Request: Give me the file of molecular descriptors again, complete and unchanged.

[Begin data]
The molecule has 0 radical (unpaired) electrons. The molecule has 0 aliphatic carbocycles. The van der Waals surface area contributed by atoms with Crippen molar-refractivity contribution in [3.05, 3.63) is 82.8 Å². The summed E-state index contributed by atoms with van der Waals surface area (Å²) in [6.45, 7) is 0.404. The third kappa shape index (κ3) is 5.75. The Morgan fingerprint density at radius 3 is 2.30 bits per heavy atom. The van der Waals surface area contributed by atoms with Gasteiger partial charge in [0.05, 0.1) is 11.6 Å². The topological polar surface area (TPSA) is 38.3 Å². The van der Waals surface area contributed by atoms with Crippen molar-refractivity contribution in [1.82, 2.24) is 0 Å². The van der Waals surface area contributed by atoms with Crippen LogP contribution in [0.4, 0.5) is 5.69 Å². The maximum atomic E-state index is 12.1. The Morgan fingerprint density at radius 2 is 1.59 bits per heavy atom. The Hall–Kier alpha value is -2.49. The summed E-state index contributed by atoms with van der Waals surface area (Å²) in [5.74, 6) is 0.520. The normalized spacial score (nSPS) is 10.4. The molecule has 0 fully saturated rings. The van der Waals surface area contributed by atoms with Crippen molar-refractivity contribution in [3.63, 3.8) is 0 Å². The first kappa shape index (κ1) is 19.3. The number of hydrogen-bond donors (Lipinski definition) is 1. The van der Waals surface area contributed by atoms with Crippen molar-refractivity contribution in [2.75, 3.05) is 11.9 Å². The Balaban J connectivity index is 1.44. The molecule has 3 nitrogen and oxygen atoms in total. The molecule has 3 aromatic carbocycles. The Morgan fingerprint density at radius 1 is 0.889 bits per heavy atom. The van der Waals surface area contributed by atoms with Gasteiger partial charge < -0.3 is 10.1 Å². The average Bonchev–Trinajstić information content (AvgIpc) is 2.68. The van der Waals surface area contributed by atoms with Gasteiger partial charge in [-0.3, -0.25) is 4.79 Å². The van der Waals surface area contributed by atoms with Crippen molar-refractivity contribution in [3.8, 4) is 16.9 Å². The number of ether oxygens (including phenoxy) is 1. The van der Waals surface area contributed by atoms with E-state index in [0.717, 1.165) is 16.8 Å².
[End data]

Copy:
The molecule has 0 radical (unpaired) electrons. The molecule has 0 aliphatic carbocycles. The van der Waals surface area contributed by atoms with Crippen molar-refractivity contribution in [3.05, 3.63) is 82.8 Å². The summed E-state index contributed by atoms with van der Waals surface area (Å²) in [6.45, 7) is 0.404. The third kappa shape index (κ3) is 5.75. The Morgan fingerprint density at radius 3 is 2.30 bits per heavy atom. The van der Waals surface area contributed by atoms with Gasteiger partial charge in [0.05, 0.1) is 11.6 Å². The topological polar surface area (TPSA) is 38.3 Å². The van der Waals surface area contributed by atoms with Crippen molar-refractivity contribution in [1.82, 2.24) is 0 Å². The van der Waals surface area contributed by atoms with Crippen LogP contribution in [0.4, 0.5) is 5.69 Å². The maximum atomic E-state index is 12.1. The Morgan fingerprint density at radius 2 is 1.59 bits per heavy atom. The Hall–Kier alpha value is -2.49. The summed E-state index contributed by atoms with van der Waals surface area (Å²) in [5.74, 6) is 0.520. The normalized spacial score (nSPS) is 10.4. The molecule has 0 fully saturated rings. The van der Waals surface area contributed by atoms with Crippen molar-refractivity contribution in [3.63, 3.8) is 0 Å². The first kappa shape index (κ1) is 19.3. The number of hydrogen-bond donors (Lipinski definition) is 1. The van der Waals surface area contributed by atoms with Crippen molar-refractivity contribution in [2.75, 3.05) is 11.9 Å². The Balaban J connectivity index is 1.44. The molecule has 3 nitrogen and oxygen atoms in total. The molecule has 3 aromatic carbocycles. The Morgan fingerprint density at radius 1 is 0.889 bits per heavy atom. The van der Waals surface area contributed by atoms with Gasteiger partial charge < -0.3 is 10.1 Å². The average Bonchev–Trinajstić information content (AvgIpc) is 2.68. The van der Waals surface area contributed by atoms with Gasteiger partial charge in [-0.3, -0.25) is 4.79 Å². The van der Waals surface area contributed by atoms with Crippen molar-refractivity contribution in [3.8, 4) is 16.9 Å². The number of ether oxygens (including phenoxy) is 1. The van der Waals surface area contributed by atoms with E-state index in [0.717, 1.165) is 16.8 Å².